£1.6bn boost for struggling local authorities as cash flows come under pressure
20 April 2020: Government announces another £1.6bn for local authorities in England, plus £300m for Scotland, Wales and Northern Ireland.
On Saturday 18 April 2020, the Ministry of Housing, Communities & Local Government (MHCLG) announced a second £1.6bn emergency funding package for local authorities, taking the total for councils across England to £3.2bn.
This was accompanied by additional amounts of £155m, £95m and £50m respectively for the devolved administrations in Scotland, Wales and Northern Ireland.
This announcement was in addition to a decision on Thursday to ease local authority cash flows by deferring the payment of £2.6bn in business rates owed to central government and by accelerating £850m in social care grants due to councils for the first financial quarter to June.
Councils across the country are reporting significant cash flow difficulties, with the Local Government Association claiming that without a guarantee of funding some councils may be subject to section 114 ‘bankruptcy’ notices freezing all non-statutory expenditures.
Council tax receipts are falling as householders in lockdown cancel their direct debits, while income from fees and charges, including car parking, planning fees, leisure facilities and local markets, have all but dried up in most cases.
Meanwhile spending has soared as councils have sought to support vulnerable residents and the homeless, as well as continuing to run public services in a very different and more complex environment. Councils are not eligible for the Government’s furlough scheme and so continue to bear the full cost of staff that can’t be redeployed to other activities, while a substantial number of staff are self-isolating, putting further pressure on those that are working.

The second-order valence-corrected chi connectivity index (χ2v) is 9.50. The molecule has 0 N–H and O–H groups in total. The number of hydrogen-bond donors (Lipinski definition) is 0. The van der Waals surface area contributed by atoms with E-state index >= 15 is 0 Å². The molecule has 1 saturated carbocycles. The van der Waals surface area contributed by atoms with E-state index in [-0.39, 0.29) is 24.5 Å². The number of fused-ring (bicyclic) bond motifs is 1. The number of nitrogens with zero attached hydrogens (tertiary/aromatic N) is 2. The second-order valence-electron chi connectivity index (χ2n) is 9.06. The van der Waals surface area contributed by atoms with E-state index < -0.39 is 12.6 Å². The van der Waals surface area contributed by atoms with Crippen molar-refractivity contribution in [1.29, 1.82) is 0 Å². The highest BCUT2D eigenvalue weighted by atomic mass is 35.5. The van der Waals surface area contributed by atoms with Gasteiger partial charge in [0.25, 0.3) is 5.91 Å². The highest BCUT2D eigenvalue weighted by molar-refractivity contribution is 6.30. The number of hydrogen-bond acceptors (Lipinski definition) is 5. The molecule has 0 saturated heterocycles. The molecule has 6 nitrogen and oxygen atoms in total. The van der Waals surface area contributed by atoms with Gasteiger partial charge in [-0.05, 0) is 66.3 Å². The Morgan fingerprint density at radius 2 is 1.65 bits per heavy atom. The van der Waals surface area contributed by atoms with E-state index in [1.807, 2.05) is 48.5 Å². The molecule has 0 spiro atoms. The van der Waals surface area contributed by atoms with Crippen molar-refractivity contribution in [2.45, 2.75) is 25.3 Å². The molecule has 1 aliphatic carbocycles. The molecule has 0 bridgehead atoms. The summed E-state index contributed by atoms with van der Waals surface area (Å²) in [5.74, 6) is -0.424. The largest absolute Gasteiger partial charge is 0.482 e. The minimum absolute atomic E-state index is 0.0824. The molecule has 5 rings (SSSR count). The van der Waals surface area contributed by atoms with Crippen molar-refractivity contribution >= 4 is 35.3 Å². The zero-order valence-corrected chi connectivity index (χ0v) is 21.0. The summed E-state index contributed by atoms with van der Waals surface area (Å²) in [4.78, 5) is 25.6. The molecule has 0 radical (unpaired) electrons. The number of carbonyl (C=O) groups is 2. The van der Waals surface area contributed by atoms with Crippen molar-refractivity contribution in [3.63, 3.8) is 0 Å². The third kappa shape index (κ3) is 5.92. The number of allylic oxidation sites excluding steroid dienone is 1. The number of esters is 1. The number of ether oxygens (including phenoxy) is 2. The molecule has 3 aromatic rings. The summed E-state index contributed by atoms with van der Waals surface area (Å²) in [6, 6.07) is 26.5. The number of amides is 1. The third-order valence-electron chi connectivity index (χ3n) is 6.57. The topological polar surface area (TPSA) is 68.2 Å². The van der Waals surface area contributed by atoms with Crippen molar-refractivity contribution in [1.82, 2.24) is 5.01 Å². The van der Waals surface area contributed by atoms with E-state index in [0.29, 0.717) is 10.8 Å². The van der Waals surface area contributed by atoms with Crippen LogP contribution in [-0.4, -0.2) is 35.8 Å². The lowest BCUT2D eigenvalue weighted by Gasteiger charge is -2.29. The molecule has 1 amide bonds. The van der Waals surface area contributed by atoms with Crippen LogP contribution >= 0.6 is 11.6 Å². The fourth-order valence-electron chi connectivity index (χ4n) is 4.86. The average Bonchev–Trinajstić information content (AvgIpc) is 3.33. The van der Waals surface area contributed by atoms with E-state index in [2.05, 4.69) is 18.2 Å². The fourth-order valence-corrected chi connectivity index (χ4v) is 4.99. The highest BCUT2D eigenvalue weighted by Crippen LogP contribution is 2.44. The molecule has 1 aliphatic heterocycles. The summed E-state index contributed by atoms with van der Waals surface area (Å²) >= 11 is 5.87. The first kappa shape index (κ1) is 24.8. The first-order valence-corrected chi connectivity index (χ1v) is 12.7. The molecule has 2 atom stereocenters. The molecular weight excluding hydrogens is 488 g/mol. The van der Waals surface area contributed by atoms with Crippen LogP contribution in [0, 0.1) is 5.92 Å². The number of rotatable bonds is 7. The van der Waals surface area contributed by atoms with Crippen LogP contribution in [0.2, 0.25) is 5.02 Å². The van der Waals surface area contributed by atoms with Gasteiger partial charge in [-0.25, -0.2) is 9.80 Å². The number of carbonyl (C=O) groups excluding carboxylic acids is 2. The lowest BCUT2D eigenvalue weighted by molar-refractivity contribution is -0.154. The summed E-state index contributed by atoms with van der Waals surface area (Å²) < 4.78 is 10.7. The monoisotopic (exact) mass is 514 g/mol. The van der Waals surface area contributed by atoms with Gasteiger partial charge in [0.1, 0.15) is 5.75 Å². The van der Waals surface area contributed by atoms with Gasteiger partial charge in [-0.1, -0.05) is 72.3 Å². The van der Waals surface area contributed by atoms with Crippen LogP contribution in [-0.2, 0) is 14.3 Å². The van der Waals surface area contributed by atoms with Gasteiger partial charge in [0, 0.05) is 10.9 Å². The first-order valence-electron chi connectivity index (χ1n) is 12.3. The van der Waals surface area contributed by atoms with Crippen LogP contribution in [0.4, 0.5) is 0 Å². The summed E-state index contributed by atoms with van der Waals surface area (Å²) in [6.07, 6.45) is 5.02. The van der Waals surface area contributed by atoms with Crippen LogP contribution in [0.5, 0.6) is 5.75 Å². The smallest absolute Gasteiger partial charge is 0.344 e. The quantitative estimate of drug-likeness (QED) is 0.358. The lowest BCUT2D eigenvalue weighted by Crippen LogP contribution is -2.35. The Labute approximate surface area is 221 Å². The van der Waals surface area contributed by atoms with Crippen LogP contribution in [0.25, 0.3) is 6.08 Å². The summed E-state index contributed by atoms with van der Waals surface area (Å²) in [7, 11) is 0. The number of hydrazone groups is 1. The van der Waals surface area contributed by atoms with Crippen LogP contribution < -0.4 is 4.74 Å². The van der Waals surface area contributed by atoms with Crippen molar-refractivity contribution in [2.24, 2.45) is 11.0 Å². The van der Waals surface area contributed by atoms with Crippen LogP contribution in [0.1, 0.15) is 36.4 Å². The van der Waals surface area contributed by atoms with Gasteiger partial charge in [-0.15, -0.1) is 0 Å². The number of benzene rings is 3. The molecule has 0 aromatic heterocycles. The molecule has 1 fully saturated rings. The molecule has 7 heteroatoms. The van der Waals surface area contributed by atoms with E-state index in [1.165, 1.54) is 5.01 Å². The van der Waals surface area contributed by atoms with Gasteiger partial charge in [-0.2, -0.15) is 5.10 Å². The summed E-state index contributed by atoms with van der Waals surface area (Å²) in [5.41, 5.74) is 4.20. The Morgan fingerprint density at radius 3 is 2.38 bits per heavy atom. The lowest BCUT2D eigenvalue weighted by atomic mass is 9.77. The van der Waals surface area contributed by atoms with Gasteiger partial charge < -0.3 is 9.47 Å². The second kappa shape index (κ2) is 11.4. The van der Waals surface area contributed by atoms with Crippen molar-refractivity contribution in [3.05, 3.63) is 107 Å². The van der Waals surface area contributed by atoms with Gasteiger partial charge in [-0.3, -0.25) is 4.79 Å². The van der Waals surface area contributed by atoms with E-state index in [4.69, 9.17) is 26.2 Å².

The announcement by MHCLG of additional funding was accompanied by a letter to all councils from the Secretary of State, Robert Jenrick, thanking the local government workforce and praising them for their efforts during the coronavirus pandemic. This was followed on Sunday with an update to Government’s coronavirus guidance page for local government.
Despite this increase in funding, the Local Government Association continues to be concerned that cutbacks in services may still be necessary to balance budgets later in the year.